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Getting Ready for Winter

MEMA offers tips on how to prepare for winter storms.

Today is the first day of winter. Although temperatures are in the 50s, the forecast is calling for colder temps over the and possibly a few inches of the white stuff.

“Before snow, ice and severe winter weather hit the region, it is important that you take the proper steps to ensure the safety of your family and home,” states (MEMA) Director Kurt Schwartz.

Understand the winter terminology used by weather forecasters:

1.      Winter Storm Watch – Be alert, a storm is likely.

2.      Winter Storm Warning – Take action, the storm is in or entering the area.

3.      Blizzard Warning – Snow and strong winds combined will produce blinding snow, near zero visibility, deep drifts, and life-threatening wind chill.  Seek refuge immediately.

4.      Winter Weather Advisory – Winter weather conditions are expected to cause significant inconveniences and may be hazardous, especially to motorists.

5.      Frost/Freeze Warning – Below freezing temperatures are expected and may cause damage to plants, crops or fruit trees.

  • Trim dead tree branches and limbs close to your home. Ice, snow and wind can combine to snap limbs that can take or damage your home.
  • Clean gutters. Melting snow and ice can build up if gutters are clogged with debris. When thawing begins, the water can back up under your roof and eaves causing damage to walls and ceilings.
  • Check your homeowner’s insurance policy to ensure adequate coverage.
  • Have your chimney flue checked for any buildup of creosote and cleaned if necessary to lessen the risk of fire.
  • Have sufficient heating fuel, as regular sources may be cut off.  Have the option of emergency heating equipment and fuel (a gas fireplace, wood burning stove or fireplace) so you can safely keep at least one room livable. Be sure the room is well ventilated.
  • Ensure that your are working correctly and have fresh batteries. Check your outside fuel exhaust vents, making sure that they are not obstructed by snow or ice. Never use cooking equipment intended for outside use indoors as a heat source or cooking device.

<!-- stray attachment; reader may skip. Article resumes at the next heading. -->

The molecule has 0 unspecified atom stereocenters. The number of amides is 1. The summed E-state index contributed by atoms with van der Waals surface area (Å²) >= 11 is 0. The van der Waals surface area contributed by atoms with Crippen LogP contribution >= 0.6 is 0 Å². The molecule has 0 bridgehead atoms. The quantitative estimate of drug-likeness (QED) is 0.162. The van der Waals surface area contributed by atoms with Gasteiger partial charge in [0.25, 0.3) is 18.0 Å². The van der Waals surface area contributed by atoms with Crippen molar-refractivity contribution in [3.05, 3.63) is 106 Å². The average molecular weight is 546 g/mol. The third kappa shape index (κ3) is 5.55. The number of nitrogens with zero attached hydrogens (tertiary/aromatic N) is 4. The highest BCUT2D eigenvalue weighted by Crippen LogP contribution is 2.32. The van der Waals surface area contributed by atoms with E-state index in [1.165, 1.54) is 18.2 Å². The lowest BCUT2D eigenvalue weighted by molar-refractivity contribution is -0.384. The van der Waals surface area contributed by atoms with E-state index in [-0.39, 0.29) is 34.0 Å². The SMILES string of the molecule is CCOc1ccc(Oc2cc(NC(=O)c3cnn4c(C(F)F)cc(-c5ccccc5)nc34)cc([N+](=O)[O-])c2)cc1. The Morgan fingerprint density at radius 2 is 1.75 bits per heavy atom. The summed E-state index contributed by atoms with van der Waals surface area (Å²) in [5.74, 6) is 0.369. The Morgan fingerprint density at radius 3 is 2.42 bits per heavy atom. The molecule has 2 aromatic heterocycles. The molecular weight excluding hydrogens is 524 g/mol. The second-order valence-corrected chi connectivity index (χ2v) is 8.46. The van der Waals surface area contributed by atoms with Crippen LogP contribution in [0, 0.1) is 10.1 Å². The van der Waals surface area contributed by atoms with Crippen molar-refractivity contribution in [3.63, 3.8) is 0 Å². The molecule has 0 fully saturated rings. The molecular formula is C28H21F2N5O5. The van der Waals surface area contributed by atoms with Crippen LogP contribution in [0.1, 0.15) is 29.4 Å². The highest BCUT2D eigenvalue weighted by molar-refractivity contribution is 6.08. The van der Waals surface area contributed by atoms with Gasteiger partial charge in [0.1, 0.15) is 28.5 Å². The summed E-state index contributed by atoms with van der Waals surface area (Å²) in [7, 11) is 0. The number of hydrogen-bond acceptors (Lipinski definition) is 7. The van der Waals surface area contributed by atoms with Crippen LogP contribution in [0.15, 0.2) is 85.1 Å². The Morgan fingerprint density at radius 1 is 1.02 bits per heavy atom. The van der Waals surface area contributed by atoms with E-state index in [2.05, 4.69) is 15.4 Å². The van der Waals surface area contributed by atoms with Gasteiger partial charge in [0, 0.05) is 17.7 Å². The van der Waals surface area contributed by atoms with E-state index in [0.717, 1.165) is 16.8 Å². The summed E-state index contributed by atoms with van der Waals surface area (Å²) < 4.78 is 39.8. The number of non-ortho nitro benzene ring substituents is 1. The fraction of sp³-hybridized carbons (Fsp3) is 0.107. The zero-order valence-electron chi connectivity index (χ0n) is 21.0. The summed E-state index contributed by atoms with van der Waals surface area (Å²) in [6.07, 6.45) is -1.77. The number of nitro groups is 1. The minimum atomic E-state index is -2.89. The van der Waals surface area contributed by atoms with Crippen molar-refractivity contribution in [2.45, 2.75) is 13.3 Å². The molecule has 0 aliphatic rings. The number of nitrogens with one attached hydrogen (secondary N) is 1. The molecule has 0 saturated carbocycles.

• Make sure your home is properly insulated. Caulk and weather-strip doors and windows to keep cold air out.
  • Install storm windows or cover windows with plastic from the inside to provide insulation.
  • To keep pipes from freezing, wrap them in insulation or layers of newspapers, covering the newspapers with plastic to keep out moisture. Let faucets drip a little to avoid freezing.
  • Know how to safely shut off gas, electric power and water valves.
  • If your water supply could be affected by a power outage (a well-water pump system), be prepared to fill your bathtub and spare containers with water.  Water in the bathtub should be used for sanitation purposes only, not as drinking water. Pouring a pail of water from the tub directly into the bowl can flush a toilet.
  • If pipes freeze, remove insulation, completely open all faucets and pour hot water over the pipes, starting where they are most exposed to the cold.  A hand-held hair dryer, used with caution, also works well.
  • If electric power is lost, do not open the refrigerator or freezer door. Food can stay cold in a full refrigerator for up to 24 hours, and in a well-packed freezer for 48 hours (24 hours if it is half-packed). If you have medication that requires refrigeration, check with your pharmacist for guidance on proper storage during an extended outage.
  • Review the process for manually operating your electric garage door.
  • Ensure your Winter Emergency Supply Kit is stocked with supplies to enable you to survive on your own for at least three to five days. There should be a first-aid kit, essential prescription medicines, non-perishable foods (those that require no refrigeration such as canned goods, dried fruits and nuts,) a manual can opener, water (one gallon per person, per day,) flashlights and extra batteries along with a portable radio or NOAA Weather Radio, baby-care or pet supplies items, extra blankets, sleeping bags and a fire extinguisher.
  • Ensure that your Winter Emergency Car Kit is well stocked to keep you and your vehicle safe.
  •  Be a Good Neighbor. Check with elderly or relatives and neighbors who might need additional assistance to ensure they have made adequate preparations.

The Massachusetts Emergency Management Agency (MEMA) is the state agency responsible for coordinating federal, state, local, voluntary and private resources during emergencies and disasters in the Commonwealth of Massachusetts. MEMA provides leadership to: develop plans for effective response to all hazards, disasters or threats; train emergency personnel to protect the public; provide information to the citizenry; and assist individuals, families, businesses and communities to mitigate against, prepare for, and respond to and recover from emergencies, both natural and man made. For additional information about MEMA and Winter Preparedness, go to the MEMA website at www.mass.gov/mema.

-Press release contributed by MEMA.

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